Best Dishwasher-Safe: Epicurean Chef Series Large Spoon

epicurean-chef-series-large-spoon

Courtesy of Aventuron

All kitchen utensils made from solid wood require hand washing because dishwashers can dry them out and quickly lead to cracking or splitting, but this unique spoon, made from Richlite, a resin-coated, BPA-free wood fiber composite, offers the look and feel of wood with the convenience of a dishwasher-safe material. It’s heat resistant up to 350 degrees Fahrenheit and resistant to fading, cracking, and splitting. Because it’s non-porous, it’s less prone than wood to harboring bacteria or retaining stains or odors.

The flat handle can be less comfortable to hold than a rounded one, but in exchange, the spoon is lightweight and comes with a limited lifetime warranty.

Best Slotted: Sabatier 14-inch Olivewood Slotted Spoon

sabatier-slotted-wood-spoon

Courtesy of Amazon

This 14-inch slotted spoon from French brand Sabatier is built from solid olive wood, which gives it an attractive, swirling grain. Olivewood is particularly dense and sturdy and less prone to splitting or cracking than softer woods. The handle is rounded and tapered, so it’s comfortable to hold, and it features a leather loop at the end so it’s easy to hang from a kitchen hook or rail for easy access and space-saving storage.

Most Versatile: Mason Cash Innovative Solid Spoon and Jar Scraper Innovative Solid Spoon and Jar Scraper

mason-cash-innovative-spoon-scraper

Courtesy of World Market

This cleverly designed, 13-inch-long spoon is a real multitasker and a perfect tool for bakers. It’s made from solid beechwood and features markings on the bowl of the spoon for 1-tablespoon, 1-teaspoon, and ½-teaspoon measurements so there’s no need to stop and search for measuring spoons while you cook. The spoon's other end features a mini-spatula in heat-resistant silicone, ideal for getting every last bit of jam, honey, or peanut butter out of narrow jars or prep bowls as well as for icing cupcakes or spreading sauces.

Best Long-Handled: ECOSALL Heavy-Duty 18-Inch Wooden Spoon

ecosall-heavy-duty-long-wooden-spoon

Courtesy of Amazon

If you regularly stir-fry in a searing-hot wok or cook up extra-large batches of soup or chili, a standard-length wooden spoon just won’t cut it. This durable, heavy-duty spoon has a deep, 3-inch-wide bowl and an extra-long, 18-inch handle that will keep your fingers safely away from the blazing heat of a wok while stir-frying or reach to the bottom of even the deepest stockpot. It’s made in Poland from solid beechwood and features a handy hanging loop at one end.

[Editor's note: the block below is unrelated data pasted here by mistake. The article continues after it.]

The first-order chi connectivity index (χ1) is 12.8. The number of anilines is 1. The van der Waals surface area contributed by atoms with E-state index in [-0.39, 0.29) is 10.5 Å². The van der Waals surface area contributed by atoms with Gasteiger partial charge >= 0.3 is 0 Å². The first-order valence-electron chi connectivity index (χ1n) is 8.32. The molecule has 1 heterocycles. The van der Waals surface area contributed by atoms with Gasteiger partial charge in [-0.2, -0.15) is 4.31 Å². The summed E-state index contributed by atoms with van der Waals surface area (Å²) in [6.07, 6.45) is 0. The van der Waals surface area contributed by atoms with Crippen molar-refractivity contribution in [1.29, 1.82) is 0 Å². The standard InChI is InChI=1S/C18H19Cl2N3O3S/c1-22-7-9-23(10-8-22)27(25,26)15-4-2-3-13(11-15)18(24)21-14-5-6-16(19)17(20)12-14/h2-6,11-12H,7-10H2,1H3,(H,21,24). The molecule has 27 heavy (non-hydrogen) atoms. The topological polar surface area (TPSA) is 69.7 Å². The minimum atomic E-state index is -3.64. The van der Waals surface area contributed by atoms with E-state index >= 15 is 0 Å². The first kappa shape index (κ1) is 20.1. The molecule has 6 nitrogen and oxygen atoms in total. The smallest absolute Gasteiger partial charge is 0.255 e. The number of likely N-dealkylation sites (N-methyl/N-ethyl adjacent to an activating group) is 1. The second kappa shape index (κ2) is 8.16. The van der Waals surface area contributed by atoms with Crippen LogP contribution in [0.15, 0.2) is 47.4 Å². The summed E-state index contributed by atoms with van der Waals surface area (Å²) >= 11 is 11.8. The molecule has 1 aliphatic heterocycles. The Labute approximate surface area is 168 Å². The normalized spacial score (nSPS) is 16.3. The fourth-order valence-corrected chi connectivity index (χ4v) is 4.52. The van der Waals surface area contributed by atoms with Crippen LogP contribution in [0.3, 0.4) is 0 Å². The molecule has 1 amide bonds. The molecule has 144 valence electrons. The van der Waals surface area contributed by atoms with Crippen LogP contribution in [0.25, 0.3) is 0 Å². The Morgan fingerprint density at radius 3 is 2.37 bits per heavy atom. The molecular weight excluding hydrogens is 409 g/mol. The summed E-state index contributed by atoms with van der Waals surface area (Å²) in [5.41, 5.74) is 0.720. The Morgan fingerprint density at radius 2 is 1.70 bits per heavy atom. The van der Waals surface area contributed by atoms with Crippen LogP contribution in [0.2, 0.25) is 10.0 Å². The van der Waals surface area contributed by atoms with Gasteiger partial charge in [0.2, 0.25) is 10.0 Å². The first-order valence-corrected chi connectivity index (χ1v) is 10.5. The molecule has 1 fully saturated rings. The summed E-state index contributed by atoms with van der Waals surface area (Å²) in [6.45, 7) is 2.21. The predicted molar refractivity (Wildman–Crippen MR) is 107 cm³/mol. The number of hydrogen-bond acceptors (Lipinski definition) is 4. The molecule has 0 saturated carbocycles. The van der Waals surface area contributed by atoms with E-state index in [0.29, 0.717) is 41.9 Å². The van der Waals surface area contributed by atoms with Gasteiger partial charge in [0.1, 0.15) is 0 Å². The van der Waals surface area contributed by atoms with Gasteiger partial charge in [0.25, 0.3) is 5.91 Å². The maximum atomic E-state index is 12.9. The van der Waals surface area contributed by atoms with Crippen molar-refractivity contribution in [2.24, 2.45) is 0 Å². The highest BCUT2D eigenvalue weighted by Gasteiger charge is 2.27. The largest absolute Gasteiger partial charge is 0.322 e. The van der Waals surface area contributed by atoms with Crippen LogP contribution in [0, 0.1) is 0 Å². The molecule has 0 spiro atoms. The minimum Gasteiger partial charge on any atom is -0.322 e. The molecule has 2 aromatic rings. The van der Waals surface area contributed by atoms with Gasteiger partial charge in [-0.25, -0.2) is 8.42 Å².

Best Set: Williams Sonoma FSC Certified Walnut Spoons, Set of 4

williams-sonoma-wooden-spoon-set

Courtesy of Williams Sonoma

This handsome set of spoons, crafted in Italy from solid, FSC-certified walnut, would make a great wedding or housewarming gift and includes every essential type of spoon for a home kitchen: a large and wide 14-inch spoon, a standard 12-inch spoon, a 12-inch slotted spoon, and a 12-inch blunt-ended spoon for scraping and stir-frying. The rounded handles are tapered for a natural grip.

Best Budget: IKEA Rört Beech Spoon

ikea-rort-wood-spoon

Courtesy of IKEA

This is a sturdy and well-crafted spoon in solid beechwood that offers great quality for a low price. At 12.5 inches long, this spoon is a good length for keeping your hand a safe distance from a blazing burner, and the tapered handle is smooth and rounded but slightly flattened on top, making it easy to rest your thumb on top for a solid grip and good leverage. The 2.5-inch-wide bowl of the spoon is wide enough for stirring and deep enough for sampling tastes, and the end of the handle has a small hole for hanging the spoon from a hook.